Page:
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Diaz Leads Session on Engaging the Business Community

By Dave Gatton and Alexander Stillwell, USCM Intern
November 19, 2007

U.S. Conference of Mayors Vice President Miami Mayor Manny A. Diaz led a major discussion on Engaging the Business Community at the 2007 Mayor’s Climate Protection Summit in Seattle on November 1. The Summit, sponsored by The U.S. Conference of Mayors Climate Protection Center, featured over 60 business co'sponsors who discussed climate protection strategies with the mayors over a two day period.

Diaz touted the importance of having the business community engaged in green initiatives. Through a series of forums and discussions between the development community and the city, Diaz led Miami to adopt an ordinance requiring all new buildings, public and private, to be at least Silver certified by the Leadership in Energy and Environmental Design (LEED) green building rating system.

“They [the development community] stepped up and did it,” Diaz said, “even before the ordinance was in place.” Miami already has 2 billion dollars invested in 20 buildings that are at least “Silver” certified under the LEED’s system.

Santa Barbara Mayor Marty Blum described the multiple techniques she has implemented to lower Santa Barbara’s carbon footprint. Similar to Miami, she negotiated with the development community in advance, leading the private sector to “beg” the city to implement a green building code. An energy ordinance involving buildings was also implemented by request of the architectural association of the city.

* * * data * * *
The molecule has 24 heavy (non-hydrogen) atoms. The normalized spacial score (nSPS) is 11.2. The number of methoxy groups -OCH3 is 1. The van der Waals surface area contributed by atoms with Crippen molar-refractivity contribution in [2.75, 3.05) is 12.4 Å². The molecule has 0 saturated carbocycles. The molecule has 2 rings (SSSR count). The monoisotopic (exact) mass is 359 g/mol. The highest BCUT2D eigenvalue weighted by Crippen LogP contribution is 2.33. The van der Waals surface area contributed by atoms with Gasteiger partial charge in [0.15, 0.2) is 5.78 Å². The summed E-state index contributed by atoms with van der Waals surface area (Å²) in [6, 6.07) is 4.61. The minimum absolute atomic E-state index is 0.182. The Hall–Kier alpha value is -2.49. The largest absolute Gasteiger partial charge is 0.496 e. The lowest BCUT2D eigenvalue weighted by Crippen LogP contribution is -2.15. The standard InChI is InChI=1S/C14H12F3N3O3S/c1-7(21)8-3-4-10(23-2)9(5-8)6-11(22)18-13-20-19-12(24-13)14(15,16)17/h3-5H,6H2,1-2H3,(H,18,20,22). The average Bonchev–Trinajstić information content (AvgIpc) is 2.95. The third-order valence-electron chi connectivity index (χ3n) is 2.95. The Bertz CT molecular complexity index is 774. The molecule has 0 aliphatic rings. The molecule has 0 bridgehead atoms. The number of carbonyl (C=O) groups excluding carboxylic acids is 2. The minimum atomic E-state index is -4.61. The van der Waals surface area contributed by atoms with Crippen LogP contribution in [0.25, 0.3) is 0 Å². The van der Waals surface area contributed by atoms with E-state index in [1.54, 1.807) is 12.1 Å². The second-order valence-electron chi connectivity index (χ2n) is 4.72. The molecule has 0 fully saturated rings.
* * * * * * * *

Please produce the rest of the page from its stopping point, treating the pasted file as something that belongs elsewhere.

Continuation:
Along with implementing standards for future buildings, Blum has focused on energy conservation. She cited the recovery of methane from the city’s wastewater treatment plant and putting it through what she calls a “magic box.” The methane is used to generate energy instead of simply burning it off.

The mayor has also committed the city to rely more on traditional renewable energy sources. The city has diverted 23 percent of city government energy use to renewable sources, in part by approving installation of a 400 kilowatt solar energy system which will supply the city’s office buildings with energy.

Burt Gregory, CEO and President of Mithun, an architecture and design firm, spoke on how Seattle Mayor Greg Nickels’ Seattle Climate Action Plan, titled the Seattle Climate Partnership, incorporated the business community.

The purpose of the Seattle Climate Partnership is “to engage and assist Seattle area employers, to reduce their carbon footprint, realize economic opportunities, and reduce risk from climate change,” Gregory said. He suggested that the partnership can serve as a model for cities to replicate, as a result of the accomplishments which it has achieved.

Gregory’s own goal consisted of calculating and reducing his company’s carbon footprint by LEED certifying Mithun’s corporate headquarters. The building is naturally cooled and does not use air conditioning.

Gregory encourages Mithun’s clients to choose environmentally conscious design techniques and to become LEED certified. Citing a recent trend, he told the group that clients in the Seattle area have begun demanding LEED certified buildings, particularly in the speculative market, to increase the appeal of their buildings. “These certifications increase the value of the buildings and reduce the cost of upkeep, a win-win situation for Mithun clients,” he said.